In Richards, there is no indication that past a certain point the worker made any reasonable effort to pursue grievance procedures.Summary of this case from Bonner v. Fleming Companies Inc.
April 29, 1981. Rehearing Denied June 3, 1981.
Appeal from the District Court, Harris County, William N. Blanton, Jr., J.
Gordon R. Cooper, II, Houston, for petitioner.
Andrews, Kurth, Campbell Jones, Kent W. Robinson and Marcia A. Graham, Houston, for respondent.
This case involves an alleged wrongful discharge under Texas Revised Civil Statutes Annotated article 8307c. Richards was fired by Hughes Tool Company in 1975 shortly after he was hurt on the job. Trial was to a jury which found that Richards was discharged for instituting proceedings to claim workers compensation benefits. The trial court entered judgment on the verdict. The court of civil appeals reversed the judgment of the trial court and rendered judgment for Hughes Tool Company. That court reasoned that a final settlement of Richards' union grievance precluded this lawsuit. 610 S.W.2d 232. We reverse the judgment of the court of civil appeals and remand the cause to that court.
Richards was hurt on July 7, 1975. On July 8, 1975, following a disturbance, he was suspended. The United Steelworkers of America's contract with Hughes Tool Company provides that a worker must be suspended initially for not more than five working days prior to being discharged. Richards was discharged on July 14, 1975. The contract provides for a grievance meeting prior to the discharge, and that the complaint was then to be handled as any other grievance. Various steps are set out in the grievance procedure, culminating with arbitration.
Only the first step was followed in Richards' case. The Union then requested, and obtained, a review outside of the established grievance procedure. That meeting was adjourned without a final determination. Prior determinations were against Richards. No further action was taken by the Union or Richards until this lawsuit was filed by Richards.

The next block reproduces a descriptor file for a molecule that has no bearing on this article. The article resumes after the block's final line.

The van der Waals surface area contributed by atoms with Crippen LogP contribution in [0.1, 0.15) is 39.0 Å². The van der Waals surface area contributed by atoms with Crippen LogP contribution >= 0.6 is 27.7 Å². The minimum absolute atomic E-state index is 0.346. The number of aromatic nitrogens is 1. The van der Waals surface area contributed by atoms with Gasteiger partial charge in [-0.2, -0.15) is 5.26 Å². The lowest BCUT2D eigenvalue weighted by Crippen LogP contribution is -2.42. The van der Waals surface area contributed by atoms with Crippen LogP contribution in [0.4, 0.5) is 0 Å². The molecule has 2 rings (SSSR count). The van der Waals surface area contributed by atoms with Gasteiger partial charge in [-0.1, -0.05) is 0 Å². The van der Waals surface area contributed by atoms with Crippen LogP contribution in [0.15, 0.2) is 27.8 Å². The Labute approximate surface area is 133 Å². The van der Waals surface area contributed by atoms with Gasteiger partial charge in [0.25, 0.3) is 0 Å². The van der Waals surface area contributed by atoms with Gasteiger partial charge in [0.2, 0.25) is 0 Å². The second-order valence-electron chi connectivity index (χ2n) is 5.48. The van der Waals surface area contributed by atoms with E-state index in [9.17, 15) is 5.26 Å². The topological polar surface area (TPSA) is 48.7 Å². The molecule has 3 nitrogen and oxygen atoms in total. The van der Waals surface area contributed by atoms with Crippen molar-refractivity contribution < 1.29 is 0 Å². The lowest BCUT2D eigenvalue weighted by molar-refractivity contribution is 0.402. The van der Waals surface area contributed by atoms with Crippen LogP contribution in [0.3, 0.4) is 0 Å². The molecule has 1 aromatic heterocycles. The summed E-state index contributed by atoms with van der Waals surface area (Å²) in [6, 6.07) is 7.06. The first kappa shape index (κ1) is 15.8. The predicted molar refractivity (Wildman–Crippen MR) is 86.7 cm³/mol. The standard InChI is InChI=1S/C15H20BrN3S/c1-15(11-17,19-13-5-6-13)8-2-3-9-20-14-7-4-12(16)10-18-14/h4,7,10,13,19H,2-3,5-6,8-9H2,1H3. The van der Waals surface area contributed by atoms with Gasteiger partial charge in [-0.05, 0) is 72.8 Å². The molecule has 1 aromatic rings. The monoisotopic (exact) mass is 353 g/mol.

In Carnation Co. v. Borner, 610 S.W.2d 450 (Tex. 1980), there was a jury finding that no settlement was reached on the grievance filed by Borner's union. A grievance had been filed by Borner, but it was never acted upon by his union. In Spainhouer v. Western Electric Co., 615 S.W.2d 190, 24 Tex.S.Ct.J. 336, (substituted opinion of April 15, 1981), the grievance was carried through all steps except binding arbitration. In both cases we distinguished Thompson v. Monsanto Company, 559 S.W.2d 873 (Tex.Civ.App. Houston (14th Dist.) 1977, no writ). In Monsanto, the union grievance proceeding had been carried through arbitration, and Thompson had an adverse and binding decision. The court in Monsanto held arbitration precluded a subsequent lawsuit on the same claim of wrongful discharge. The court of civil appeals in this case followed Monsanto. It held that there had been a final settlement or determination under the union grievance proceedings as set out in the union contract. This holding is contrary to Spainhouer.
The application for writ of error is granted; and, without hearing oral argument, we reverse the judgment of the court of civil appeals. Rule 483, Texas Rules of Civil Procedure. The court of civil appeals did not consider Hughes Tool Company's other points of error. They included several factual sufficiency points over which this Court has no jurisdiction. Accordingly, we remand the cause to the court of civil appeals for proceedings consistent with this opinion.